Today, we went back to Theewaterskloof Dam. And wow. What a difference a day 980 days makes.

Compare this from February 2018…

…with this from this morning:

Quite chuffed how close I managed to get those two images, given that it has been 2½ years and given that the place (thankfully) looks completely different.

Cape Town will always be threatened with water shortages, given the twin issues of rapid population growth and global climate change, but this is about as good as things could be and it was a truly heartening sight.

And yes, everyone knows that the dams are back up to 100% – I didn’t need to personally go out there and take this image to prove it. But we need these little wins right now, and this comparison very much fits that agenda.

I couldn’t get the drone up – the wind was blowing like a overenthusiastic lady on Kenilworth Main Road – but there will be more photos to follow.

I’ll let you know.

UPDATE: Here you go: photos.

Level 3 Water Restrictions For Cape Town

Yep. “Just” 11 months after putting the Level 2 water restrictions in place, and with a disappointingly dry winter behind us, the City’s Mayco has approved the implementation of Level 3 restrictions from 1st November 2016. That’s because you and I haven’t saved enough water this year.
Victim-blaming hat on:

Cape Town residents as a whole did not achieve the consistent 10% reduction in water use that was mandated from 1 January 2016. If we continue to use water as we did on Level 2 restrictions over the coming summer months, the dams are at risk of falling to 15% by the end of the summer period. Following on, if we experience poor rainfall next rainy season, we could find our dams at approximately 50% this time next year.

The dam levels have slipped slightly again this week – their second successive weekly fall, and although it’s not by much, it’s still not by much the wrong way. Unless something dramatic happens, our “high” at the end of winter will have been a worrying 62.5%.

Chez 6000, we’ve already been washing with a bucket on the shower floor to collect the “spare” grey water, which then goes on the garden each morning. But apparently it’s simply not been enough.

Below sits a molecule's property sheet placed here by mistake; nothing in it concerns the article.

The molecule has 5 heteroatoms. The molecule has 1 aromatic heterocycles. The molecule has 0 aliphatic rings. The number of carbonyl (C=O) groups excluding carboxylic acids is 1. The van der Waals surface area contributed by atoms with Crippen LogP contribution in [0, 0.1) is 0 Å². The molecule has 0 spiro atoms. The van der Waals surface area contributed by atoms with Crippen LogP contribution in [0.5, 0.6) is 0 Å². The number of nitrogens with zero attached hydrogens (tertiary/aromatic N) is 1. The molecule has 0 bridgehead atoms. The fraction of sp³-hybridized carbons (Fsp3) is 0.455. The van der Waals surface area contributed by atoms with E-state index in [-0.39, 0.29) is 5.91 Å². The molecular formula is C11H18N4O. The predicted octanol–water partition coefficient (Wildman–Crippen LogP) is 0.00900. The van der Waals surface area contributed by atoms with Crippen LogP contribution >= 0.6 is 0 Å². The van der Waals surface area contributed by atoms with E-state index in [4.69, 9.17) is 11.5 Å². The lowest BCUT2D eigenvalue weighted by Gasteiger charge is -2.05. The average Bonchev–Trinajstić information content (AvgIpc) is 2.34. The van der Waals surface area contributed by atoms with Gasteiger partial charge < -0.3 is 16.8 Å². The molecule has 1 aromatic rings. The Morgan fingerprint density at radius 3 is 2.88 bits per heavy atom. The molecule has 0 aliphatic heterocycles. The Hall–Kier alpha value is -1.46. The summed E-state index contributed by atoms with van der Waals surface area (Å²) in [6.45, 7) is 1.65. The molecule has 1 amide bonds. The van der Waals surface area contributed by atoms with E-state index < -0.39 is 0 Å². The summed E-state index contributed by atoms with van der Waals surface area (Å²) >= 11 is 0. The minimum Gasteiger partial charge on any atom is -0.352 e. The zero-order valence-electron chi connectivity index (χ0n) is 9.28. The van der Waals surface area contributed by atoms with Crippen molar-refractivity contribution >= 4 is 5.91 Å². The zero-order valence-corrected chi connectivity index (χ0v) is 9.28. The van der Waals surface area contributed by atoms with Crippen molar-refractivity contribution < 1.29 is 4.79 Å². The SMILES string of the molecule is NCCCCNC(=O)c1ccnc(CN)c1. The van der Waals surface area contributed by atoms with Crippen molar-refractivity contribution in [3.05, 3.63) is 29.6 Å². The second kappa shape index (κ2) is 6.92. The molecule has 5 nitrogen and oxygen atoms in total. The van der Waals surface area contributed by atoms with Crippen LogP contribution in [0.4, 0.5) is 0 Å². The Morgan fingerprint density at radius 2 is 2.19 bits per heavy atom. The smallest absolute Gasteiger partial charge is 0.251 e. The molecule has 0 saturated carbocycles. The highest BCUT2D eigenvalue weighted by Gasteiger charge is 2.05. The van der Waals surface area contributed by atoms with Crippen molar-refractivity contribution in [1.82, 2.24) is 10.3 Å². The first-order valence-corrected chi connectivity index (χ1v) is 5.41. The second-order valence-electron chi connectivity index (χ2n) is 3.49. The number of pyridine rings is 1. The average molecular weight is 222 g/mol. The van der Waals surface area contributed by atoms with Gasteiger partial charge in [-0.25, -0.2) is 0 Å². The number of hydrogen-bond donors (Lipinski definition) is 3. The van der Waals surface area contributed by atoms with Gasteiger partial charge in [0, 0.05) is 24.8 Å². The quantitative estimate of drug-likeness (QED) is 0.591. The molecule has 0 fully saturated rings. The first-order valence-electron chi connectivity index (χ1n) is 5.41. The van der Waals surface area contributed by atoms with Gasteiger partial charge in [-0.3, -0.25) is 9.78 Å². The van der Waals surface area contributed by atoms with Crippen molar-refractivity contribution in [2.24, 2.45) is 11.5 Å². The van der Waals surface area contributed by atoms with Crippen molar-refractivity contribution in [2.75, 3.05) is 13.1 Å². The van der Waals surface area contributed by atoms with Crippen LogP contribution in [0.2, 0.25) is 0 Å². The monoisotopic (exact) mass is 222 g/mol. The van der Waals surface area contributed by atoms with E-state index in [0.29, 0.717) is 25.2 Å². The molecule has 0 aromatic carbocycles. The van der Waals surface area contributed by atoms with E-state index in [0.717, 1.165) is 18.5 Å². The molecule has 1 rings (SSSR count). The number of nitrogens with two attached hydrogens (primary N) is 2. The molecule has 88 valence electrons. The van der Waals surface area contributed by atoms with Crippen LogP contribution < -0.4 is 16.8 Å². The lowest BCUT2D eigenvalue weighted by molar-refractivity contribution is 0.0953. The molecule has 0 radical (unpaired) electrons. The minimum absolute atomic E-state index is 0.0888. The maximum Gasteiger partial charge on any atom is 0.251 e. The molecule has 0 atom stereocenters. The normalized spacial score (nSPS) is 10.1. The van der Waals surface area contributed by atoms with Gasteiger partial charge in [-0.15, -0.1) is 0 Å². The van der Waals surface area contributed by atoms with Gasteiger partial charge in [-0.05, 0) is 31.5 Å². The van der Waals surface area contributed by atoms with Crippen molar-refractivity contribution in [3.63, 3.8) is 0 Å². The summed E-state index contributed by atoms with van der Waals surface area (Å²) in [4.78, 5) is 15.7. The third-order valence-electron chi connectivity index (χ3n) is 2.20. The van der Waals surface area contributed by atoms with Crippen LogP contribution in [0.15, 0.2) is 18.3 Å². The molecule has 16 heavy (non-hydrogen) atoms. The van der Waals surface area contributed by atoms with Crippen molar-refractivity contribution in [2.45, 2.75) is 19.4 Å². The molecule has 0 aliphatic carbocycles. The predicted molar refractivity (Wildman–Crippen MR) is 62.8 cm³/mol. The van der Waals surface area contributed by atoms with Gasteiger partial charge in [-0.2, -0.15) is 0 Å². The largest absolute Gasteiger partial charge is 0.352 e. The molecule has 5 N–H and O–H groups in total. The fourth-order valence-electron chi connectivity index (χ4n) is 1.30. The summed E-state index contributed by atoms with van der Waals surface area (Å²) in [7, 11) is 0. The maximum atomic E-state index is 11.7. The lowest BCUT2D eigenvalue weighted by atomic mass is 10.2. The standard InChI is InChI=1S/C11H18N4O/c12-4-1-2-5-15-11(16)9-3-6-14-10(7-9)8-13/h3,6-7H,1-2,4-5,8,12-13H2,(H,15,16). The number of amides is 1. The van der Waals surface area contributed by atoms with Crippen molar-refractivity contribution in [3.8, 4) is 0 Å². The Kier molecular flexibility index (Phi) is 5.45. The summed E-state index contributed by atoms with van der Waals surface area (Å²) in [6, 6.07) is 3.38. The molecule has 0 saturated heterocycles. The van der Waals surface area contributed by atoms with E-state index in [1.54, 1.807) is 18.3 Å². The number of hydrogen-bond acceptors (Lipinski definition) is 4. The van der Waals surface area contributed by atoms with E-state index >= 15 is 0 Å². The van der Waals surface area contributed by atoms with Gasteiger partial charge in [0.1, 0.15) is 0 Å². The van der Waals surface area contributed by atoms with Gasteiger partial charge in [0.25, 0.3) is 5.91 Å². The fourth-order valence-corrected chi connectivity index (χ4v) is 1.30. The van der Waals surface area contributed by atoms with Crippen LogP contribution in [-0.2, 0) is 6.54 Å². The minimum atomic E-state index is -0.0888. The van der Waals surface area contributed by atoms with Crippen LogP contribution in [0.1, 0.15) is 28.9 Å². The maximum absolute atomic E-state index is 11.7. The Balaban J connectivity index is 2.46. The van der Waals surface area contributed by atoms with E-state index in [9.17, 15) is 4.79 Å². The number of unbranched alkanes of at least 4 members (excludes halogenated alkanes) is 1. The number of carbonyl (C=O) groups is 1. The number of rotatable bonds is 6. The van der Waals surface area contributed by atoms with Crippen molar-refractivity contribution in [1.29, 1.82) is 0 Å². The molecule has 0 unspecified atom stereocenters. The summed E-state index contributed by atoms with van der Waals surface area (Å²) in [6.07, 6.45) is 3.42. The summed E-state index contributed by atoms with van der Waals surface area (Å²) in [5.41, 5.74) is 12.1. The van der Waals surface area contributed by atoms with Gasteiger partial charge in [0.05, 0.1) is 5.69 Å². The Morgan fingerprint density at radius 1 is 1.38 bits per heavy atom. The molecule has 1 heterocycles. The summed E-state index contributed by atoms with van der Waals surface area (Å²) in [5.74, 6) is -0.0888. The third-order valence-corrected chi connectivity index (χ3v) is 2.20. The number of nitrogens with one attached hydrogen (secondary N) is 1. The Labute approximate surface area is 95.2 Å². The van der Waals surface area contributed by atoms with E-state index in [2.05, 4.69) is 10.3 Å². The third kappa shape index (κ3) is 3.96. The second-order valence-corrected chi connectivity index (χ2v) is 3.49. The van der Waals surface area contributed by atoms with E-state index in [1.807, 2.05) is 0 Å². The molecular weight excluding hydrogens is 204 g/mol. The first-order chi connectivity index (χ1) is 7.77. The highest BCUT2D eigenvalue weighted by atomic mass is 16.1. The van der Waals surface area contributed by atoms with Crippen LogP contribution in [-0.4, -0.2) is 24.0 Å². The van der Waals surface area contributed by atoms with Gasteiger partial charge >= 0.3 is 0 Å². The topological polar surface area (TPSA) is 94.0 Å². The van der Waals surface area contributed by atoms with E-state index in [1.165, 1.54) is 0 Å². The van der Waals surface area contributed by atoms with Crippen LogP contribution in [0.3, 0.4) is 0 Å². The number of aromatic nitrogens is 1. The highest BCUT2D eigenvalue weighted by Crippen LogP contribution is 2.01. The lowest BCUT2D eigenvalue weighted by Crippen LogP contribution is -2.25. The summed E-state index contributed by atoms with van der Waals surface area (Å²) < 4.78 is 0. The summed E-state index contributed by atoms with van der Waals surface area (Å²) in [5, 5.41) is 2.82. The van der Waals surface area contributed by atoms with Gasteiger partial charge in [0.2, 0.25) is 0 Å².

“SO MANY BUCKETS THOUGH!!!!” he wailed.

In basic terms, what these means is that the more water you use, the more you will pay – at higher tariffs too, but if you can reduce your usage by 20%, you should pay no more than you are already paying (but for less water, obviously).
Oh – and there are some other really important additional new rules too:

 – Watering/irrigation (with drinking water from municipal supply) of gardens, lawns, flower beds and other plants, vegetable gardens, sports fields, parks and other open spaces is allowed only if using a bucket or watering container. No use of hosepipes or automatic sprinkler systems is allowed.

– Cars and boats may only be washed with water from buckets.

– Manual topping up of swimming pools is allowed only if pools are fitted with a pool cover. No automatic top-up systems are allowed.

– No portable play pools are permitted to be used.

What remains to be seen is whether any of this will be policed or whether the city will simply rely on those higher bills to deter excessive water usage. Since that approach evidently didn’t work on the Level 2 restrictions, I wonder if they will actually be doing something about people not obeying the rules this summer?